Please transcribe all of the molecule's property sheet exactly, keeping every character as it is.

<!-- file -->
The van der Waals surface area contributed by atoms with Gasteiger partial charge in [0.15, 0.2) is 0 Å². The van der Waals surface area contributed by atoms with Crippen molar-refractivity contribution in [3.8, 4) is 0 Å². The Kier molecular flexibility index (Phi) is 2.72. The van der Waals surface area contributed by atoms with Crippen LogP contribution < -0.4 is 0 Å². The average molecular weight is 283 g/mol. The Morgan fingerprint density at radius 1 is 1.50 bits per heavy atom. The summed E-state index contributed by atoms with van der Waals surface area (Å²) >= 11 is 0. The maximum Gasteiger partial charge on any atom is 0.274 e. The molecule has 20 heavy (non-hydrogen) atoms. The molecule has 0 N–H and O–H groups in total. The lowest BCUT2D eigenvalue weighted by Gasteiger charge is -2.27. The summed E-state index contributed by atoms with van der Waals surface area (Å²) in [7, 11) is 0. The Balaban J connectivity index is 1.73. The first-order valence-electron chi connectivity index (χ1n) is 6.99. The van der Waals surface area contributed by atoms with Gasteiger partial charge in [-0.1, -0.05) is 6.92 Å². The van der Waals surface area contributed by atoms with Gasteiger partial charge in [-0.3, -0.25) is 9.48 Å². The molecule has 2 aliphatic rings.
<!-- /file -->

The van der Waals surface area contributed by atoms with Gasteiger partial charge in [0.15, 0.2) is 0 Å². The van der Waals surface area contributed by atoms with Crippen molar-refractivity contribution in [3.8, 4) is 0 Å². The Kier molecular flexibility index (Phi) is 2.72. The van der Waals surface area contributed by atoms with Crippen LogP contribution < -0.4 is 0 Å². The average molecular weight is 283 g/mol. The Morgan fingerprint density at radius 1 is 1.50 bits per heavy atom. The summed E-state index contributed by atoms with van der Waals surface area (Å²) >= 11 is 0. The maximum Gasteiger partial charge on any atom is 0.274 e. The molecule has 20 heavy (non-hydrogen) atoms. The molecule has 0 N–H and O–H groups in total. The lowest BCUT2D eigenvalue weighted by Gasteiger charge is -2.27. The summed E-state index contributed by atoms with van der Waals surface area (Å²) in [7, 11) is 0. The Balaban J connectivity index is 1.73. The first-order valence-electron chi connectivity index (χ1n) is 6.99. The van der Waals surface area contributed by atoms with Gasteiger partial charge in [-0.1, -0.05) is 6.92 Å². The van der Waals surface area contributed by atoms with Gasteiger partial charge in [-0.3, -0.25) is 9.48 Å². The molecule has 2 aliphatic rings.